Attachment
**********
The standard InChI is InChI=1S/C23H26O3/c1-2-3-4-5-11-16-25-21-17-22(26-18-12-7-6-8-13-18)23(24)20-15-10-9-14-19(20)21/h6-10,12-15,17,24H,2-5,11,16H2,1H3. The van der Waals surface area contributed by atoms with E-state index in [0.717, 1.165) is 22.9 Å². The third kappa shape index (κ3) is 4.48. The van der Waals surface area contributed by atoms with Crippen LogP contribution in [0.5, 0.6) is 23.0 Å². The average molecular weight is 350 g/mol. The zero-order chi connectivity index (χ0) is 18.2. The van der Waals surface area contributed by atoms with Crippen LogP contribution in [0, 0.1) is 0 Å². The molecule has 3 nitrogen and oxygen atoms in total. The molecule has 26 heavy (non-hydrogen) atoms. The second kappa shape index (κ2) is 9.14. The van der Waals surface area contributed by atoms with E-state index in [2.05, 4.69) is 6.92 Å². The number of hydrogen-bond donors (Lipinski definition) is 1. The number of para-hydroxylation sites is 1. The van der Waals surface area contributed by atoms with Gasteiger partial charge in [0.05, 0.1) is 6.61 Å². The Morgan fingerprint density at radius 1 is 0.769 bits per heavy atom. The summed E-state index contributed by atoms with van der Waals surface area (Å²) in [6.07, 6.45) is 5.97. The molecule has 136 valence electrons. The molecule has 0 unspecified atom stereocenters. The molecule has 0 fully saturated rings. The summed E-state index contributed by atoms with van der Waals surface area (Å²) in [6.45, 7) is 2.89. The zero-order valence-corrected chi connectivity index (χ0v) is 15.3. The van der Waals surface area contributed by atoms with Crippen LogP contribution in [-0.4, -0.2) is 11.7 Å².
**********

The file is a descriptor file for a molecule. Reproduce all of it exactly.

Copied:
The standard InChI is InChI=1S/C23H26O3/c1-2-3-4-5-11-16-25-21-17-22(26-18-12-7-6-8-13-18)23(24)20-15-10-9-14-19(20)21/h6-10,12-15,17,24H,2-5,11,16H2,1H3. The van der Waals surface area contributed by atoms with E-state index in [0.717, 1.165) is 22.9 Å². The third kappa shape index (κ3) is 4.48. The van der Waals surface area contributed by atoms with Crippen LogP contribution in [0.5, 0.6) is 23.0 Å². The average molecular weight is 350 g/mol. The zero-order chi connectivity index (χ0) is 18.2. The van der Waals surface area contributed by atoms with Crippen LogP contribution in [0, 0.1) is 0 Å². The molecule has 3 nitrogen and oxygen atoms in total. The molecule has 26 heavy (non-hydrogen) atoms. The second kappa shape index (κ2) is 9.14. The van der Waals surface area contributed by atoms with E-state index in [2.05, 4.69) is 6.92 Å². The number of hydrogen-bond donors (Lipinski definition) is 1. The number of para-hydroxylation sites is 1. The van der Waals surface area contributed by atoms with Gasteiger partial charge in [0.05, 0.1) is 6.61 Å². The Morgan fingerprint density at radius 1 is 0.769 bits per heavy atom. The summed E-state index contributed by atoms with van der Waals surface area (Å²) in [6.07, 6.45) is 5.97. The molecule has 136 valence electrons. The molecule has 0 unspecified atom stereocenters. The molecule has 0 fully saturated rings. The summed E-state index contributed by atoms with van der Waals surface area (Å²) in [6.45, 7) is 2.89. The zero-order valence-corrected chi connectivity index (χ0v) is 15.3. The van der Waals surface area contributed by atoms with Crippen LogP contribution in [-0.4, -0.2) is 11.7 Å².